Before the pandemic, early care and learning prices that include the costs of both child care and paid pre-k were growing faster than overall inflation. Though this trend reversed in 2021 and 2022, prices in this sector are now yet again growing faster than the prices of other items, meaning the cost is increasingly eating up larger shares of family income.
Hard-hit by the pandemic, the child care industry is having a sluggish recovery.
At the start of the pandemic, many child care centers initially closed their doors with the goal of keeping staff and children safe. This meant the child care industry lost over 370,000 workers between February and April 2020. As many centers reopened later and brought back staff, this left the industry still down 40,500 workers as of August 2023, meaning that more than one in 10 of those child care workers still had not returned to the industry. Amid rising wages in other occupations and the overall recovery in the labor market, many suspect these workers transitioned to different jobs with higher wages and faster wage growth, a trend that has held back employment in a number of lower-paying sectors.
Child care workers face lower and more stagnant wages than workers in other industries—and are often struggling to support their own families.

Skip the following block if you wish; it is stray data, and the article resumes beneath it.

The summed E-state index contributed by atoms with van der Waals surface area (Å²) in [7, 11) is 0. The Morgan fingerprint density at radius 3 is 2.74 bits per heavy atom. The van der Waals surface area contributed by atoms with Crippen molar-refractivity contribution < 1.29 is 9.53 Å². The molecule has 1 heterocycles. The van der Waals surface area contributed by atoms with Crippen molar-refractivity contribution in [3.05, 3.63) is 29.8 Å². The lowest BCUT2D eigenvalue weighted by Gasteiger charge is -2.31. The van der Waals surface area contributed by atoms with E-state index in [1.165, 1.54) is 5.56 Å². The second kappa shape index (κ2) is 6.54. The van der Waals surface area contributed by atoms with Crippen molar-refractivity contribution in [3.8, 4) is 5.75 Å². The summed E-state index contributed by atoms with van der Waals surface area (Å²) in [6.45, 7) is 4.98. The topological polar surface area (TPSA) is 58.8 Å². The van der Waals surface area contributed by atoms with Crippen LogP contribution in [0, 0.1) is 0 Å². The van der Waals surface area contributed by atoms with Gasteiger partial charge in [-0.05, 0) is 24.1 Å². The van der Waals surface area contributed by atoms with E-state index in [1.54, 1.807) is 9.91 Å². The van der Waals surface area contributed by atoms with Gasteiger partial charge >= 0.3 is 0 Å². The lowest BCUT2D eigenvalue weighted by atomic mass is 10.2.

Child care workers—94% of whom are women—earn lower wages than their male colleagues and those in other industries. A recent estimate found the median hourly wage for full-time, year-round child care workers who were women was only $11.54 per hour, compared to $12.58 for male workers in the same field. When looking at similar jobs in early childhood education (ECE), the median hourly wage for full-time, year-round Pre-K/Kindergarten teachers who were women were similarly low at $14.78 per hour. These wages are well below the median wage for women working full-time, year-round in all sectors—which is $22.32.
Wages for child care workers have also grown more slowly than those of other low-wage service occupations in the last few years. Between 2019 and 2022, the median real hourly wages for child care workers grew by only 3.1%, compared to 5.6% for retail sales workers and 8.7% for food and beverage serving workers.
Child care workers are also less likely to have employer-sponsored benefits like health insurance than workers in other sectors. Lower wage levels, slower wage growth, and less access to benefits means child care centers struggle to recruit and retain staff. It also means that child care workers often struggle to support their own families, with a significant portion experiencing economic and food insecurity.